On One Hand

April 28, 2009

The Death Spiral of the Republican Party

Filed under: Uncategorized — ononehand @ 4:20 pm
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I never thought I’d see the day when the Republican party came to be completely marginalized. Yet today as moderate Republican Arlen Specter leaves the party after it threatened to run an ultra-conservative against him in a primary, members of the party are collectively shouting “good riddiance.” They don’t need weak-willed moderates among their ranks! Olympia Snowe and Susan Collins and John McCain can go too!

It’s hard to figure out exactly what the Republican party considers “acceptable” given that a president who lays out what are essentially Ronald Reagan’s tax policies is labeled SOCIALIST. The range of views they’ll approve of are exceedingly narrow, and simultanneously vague. Activists have contradictory libertarian and authoritarian currents; what they call the decay of our morals is simultanneous with the installation of a fascist state.

Liberal Democrats are currently in love with a surprisingly incrementalist and balance-minded leader in Barack Obama, who manages to win their approval even with fairly pro-market and pro-business policies. He doesn’t want to remake the market, he simply wants to patch it up, which is all the American left ever wanted. It’s fair to say he has had his ideological counterparts on the Center Right, including John McCain himself, a group which constitutes the perhaps one third of the country that stands to the left of the 20% that still indentify as Republican. That group is exceedingly abandoning the Republican party, or are forced out.

It’s hard to imagine what kind of candidate Conservative Republicans want to see elected. Sarah Palin frightened America with her lack of intellectualism and base rhetoric but the Right loved her. Yet her left-wing counterpart, probably somebody like Ralph Nader, wins no friends among Democrats.

I think this is the moment when the American Right finally realizes, once and for all, that what they always thought of as the destiny of America is an illusion; that we will continue to lose our identity as a white, Christian nation, and that the days of the Wild West and segregated South are over. The flat tax will likely never happen. We will never declare a formal allegiance to Christ or install the Ten Commandments plaques in all state capitol buildings. Meanwhile my generation has always perceived a steady march towards a progressive and tolerant society, towards increased secularism and diversity alike, and see that as inevitable now. America’s future indeed looks more like modern Western Europe than the individualist’s utopia they’ve always beleived in.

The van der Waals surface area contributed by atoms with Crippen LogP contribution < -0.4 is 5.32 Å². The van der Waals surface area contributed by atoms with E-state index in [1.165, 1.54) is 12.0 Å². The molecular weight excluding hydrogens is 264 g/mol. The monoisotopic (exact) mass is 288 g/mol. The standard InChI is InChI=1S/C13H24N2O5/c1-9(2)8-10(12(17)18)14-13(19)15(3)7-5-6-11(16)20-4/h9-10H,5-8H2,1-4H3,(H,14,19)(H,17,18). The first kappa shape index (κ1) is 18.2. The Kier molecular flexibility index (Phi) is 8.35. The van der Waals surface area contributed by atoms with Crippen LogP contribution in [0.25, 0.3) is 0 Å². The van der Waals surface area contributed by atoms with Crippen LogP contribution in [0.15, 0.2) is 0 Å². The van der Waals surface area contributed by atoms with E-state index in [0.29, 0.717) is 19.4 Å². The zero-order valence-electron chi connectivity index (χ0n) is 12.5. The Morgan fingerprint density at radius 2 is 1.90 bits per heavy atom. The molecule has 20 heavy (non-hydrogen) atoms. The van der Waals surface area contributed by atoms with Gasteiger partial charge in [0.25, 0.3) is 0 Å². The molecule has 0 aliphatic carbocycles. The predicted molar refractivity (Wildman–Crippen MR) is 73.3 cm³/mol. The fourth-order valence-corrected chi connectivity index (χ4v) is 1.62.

What will emerge in the place of the Republican party? It would be interesting to see the Libertarian party become elavated in status but the reality is the American electorate is just as opposed to ideological economic conservatism as it is to ideological social conservatism. That’s especially true as Americans generally don’t think taxes on the wealthy are too high, and like the programs those taxes pay for. I see the nationwide ceiling of a pure libertarian movement (without social conservatism) being twelve or fifteen percent of the electorate. Meanwhile something has to appeal to the social conservatism of the Evangelical movement – and a socially conservative party that is open to social welfare – essentially a Southern Christian populism – probably wins more support, by numbers, than a purely libertarian movement.

The biggest problem that any new party would face – including a new, re-made Republican party – is that it is easier for Democrats to take a step to the center and become the moderate party than it is for Republicans to do the same. That is increasingly true as the nation itself takes a step to the left, and as moderate Republicans defect and become moderate Democrats. If moderates in the Republican party leave, Conservative Republicans are left to select increasingly unapalatable far-Right candidates in their primaries.

It’s ironic to hear the radical Right comparing Obama to a Nazi or a fascist (they use those terms interchangeably). The things that made the Nazi party dangerous were extreme racism, rabid nationalism that excluded many residents of the country from the national identity, the willingness to use violence or physical coersion as a political tool, and ambitious militarism. None of those things are remotely characteristic of Barack Obama’s policies – indeed they are policies and sentiments that Barack Obama specifically and unambiguously opposes.

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1 Comment »

  1. Comment

    This sums it up nicely:

    “The range of views they’ll approve of are exceedingly narrow, and simultanneously vague.”

    I’m not sure that we will look more like modern Europe in the future (to whatever extent that we are relatively dissimiliar) but I say that with more of an eye on economy and demography.

    Comment by sleepyreaderz — May 1, 2009 @ 6:11 am | Reply


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